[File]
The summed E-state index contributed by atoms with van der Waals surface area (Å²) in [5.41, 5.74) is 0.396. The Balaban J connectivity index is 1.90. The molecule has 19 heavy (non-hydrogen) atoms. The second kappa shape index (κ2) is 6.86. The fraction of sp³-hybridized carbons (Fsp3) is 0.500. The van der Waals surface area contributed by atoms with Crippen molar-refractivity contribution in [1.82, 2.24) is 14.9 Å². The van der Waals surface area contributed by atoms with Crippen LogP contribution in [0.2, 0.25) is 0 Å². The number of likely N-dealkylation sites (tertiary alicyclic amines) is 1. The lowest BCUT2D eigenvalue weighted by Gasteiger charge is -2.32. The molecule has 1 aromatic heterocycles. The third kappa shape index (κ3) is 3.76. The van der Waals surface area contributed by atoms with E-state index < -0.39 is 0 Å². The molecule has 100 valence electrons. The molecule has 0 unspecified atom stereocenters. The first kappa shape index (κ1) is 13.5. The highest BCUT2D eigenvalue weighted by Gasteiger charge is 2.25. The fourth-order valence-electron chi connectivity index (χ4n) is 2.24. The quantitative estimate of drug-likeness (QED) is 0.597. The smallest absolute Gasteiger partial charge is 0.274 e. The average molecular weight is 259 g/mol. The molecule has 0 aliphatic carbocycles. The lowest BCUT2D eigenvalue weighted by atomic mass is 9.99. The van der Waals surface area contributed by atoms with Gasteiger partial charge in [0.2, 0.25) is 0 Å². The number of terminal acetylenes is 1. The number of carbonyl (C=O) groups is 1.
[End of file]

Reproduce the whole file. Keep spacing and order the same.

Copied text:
The summed E-state index contributed by atoms with van der Waals surface area (Å²) in [5.41, 5.74) is 0.396. The Balaban J connectivity index is 1.90. The molecule has 19 heavy (non-hydrogen) atoms. The second kappa shape index (κ2) is 6.86. The fraction of sp³-hybridized carbons (Fsp3) is 0.500. The van der Waals surface area contributed by atoms with Crippen molar-refractivity contribution in [1.82, 2.24) is 14.9 Å². The van der Waals surface area contributed by atoms with Crippen LogP contribution in [0.2, 0.25) is 0 Å². The number of likely N-dealkylation sites (tertiary alicyclic amines) is 1. The lowest BCUT2D eigenvalue weighted by Gasteiger charge is -2.32. The molecule has 1 aromatic heterocycles. The third kappa shape index (κ3) is 3.76. The van der Waals surface area contributed by atoms with E-state index < -0.39 is 0 Å². The molecule has 100 valence electrons. The molecule has 0 unspecified atom stereocenters. The first kappa shape index (κ1) is 13.5. The highest BCUT2D eigenvalue weighted by Gasteiger charge is 2.25. The fourth-order valence-electron chi connectivity index (χ4n) is 2.24. The quantitative estimate of drug-likeness (QED) is 0.597. The smallest absolute Gasteiger partial charge is 0.274 e. The average molecular weight is 259 g/mol. The molecule has 0 aliphatic carbocycles. The lowest BCUT2D eigenvalue weighted by atomic mass is 9.99. The van der Waals surface area contributed by atoms with Gasteiger partial charge in [0.2, 0.25) is 0 Å². The number of terminal acetylenes is 1. The number of carbonyl (C=O) groups is 1.